However, almost 10 months into the truce, the demilitarized zone has largely failed despite further negotiations. Its two highways for civilian traffic are now at the very center of the Syrian government’s military offensive. Russia claims rebel militants are still present in the zone and blames Turkey. The zone’s two lanes have thus become highways of death.
On May 17, in the face of a new Idlib offensive, The Washington Post wrote, “Assad Just Raised the Stakes for Catastrophe in Idlib; Trump is Silent.” So too has been the international community.
The Kremlin answered Trump’s “What is the purpose, what will it get you. Stop!” tweet with continued support for the Syrian offensive. Moreover, Kremlin spokesman Dmitri Peskov disingenuously condemned the rebels for using Idlib to launch attacks against civilian and military targets, and claimed that “measures are being taken to neutralize these strike positions.” He then blamed Turkey for not preventing such attacks.
Why has Trump been so meek in his response — particularly since in 2017 he didn’t shrink from a limited attack on the Syrian regime as retribution for Assad’s use of chemical weapons on civilians?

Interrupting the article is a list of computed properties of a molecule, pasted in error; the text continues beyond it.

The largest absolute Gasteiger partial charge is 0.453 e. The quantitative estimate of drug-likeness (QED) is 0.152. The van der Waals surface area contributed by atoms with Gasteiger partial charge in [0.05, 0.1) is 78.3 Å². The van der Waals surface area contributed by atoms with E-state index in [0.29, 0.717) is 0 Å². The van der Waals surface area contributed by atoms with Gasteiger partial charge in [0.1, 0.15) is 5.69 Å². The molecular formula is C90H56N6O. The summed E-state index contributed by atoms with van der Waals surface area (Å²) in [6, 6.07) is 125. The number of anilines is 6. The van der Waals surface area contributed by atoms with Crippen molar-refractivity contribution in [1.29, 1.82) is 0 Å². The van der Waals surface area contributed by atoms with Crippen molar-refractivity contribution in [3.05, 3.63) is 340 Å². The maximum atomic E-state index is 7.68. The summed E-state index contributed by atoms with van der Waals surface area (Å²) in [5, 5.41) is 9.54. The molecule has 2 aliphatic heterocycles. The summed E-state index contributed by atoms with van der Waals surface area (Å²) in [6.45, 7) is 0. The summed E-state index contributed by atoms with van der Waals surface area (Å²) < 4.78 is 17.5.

Since then there have been Iranian attacks on US-allied shipping in the Persian Gulf and their shooting down of a US drone. It was expected that Tehran would be punished through military counter-force, but that did not happen. American planes took to the air for a retaliatory strike, but Trump pulled them back — another Obama moment.
Instead, Trump resorted to punishment by non-military economic sanctions and a cyber attack. He claims to have felt that the deaths of an estimated 150 people if he used military force were disproportionate to the offense of shooting down an unmanned drone.
This may be true as far as it goes, but is avoiding the use of even minimal direct force the way to keep the US out of war? Iran has only grown more belligerent. And if that’s how Trump feels about loss of life, why has he been essentially ignoring Idlib?
A word here about Trump aide John Bolton, who has sadly acquired a (false) reputation as an imprudent hardliner. Some analysts wonder if Trump is using the old good cop, bad cop strategy. Keeping Bolton and Secretary of State Mike Pompeo, with their more hawkish reputations, by his side has helped him appear more moderate.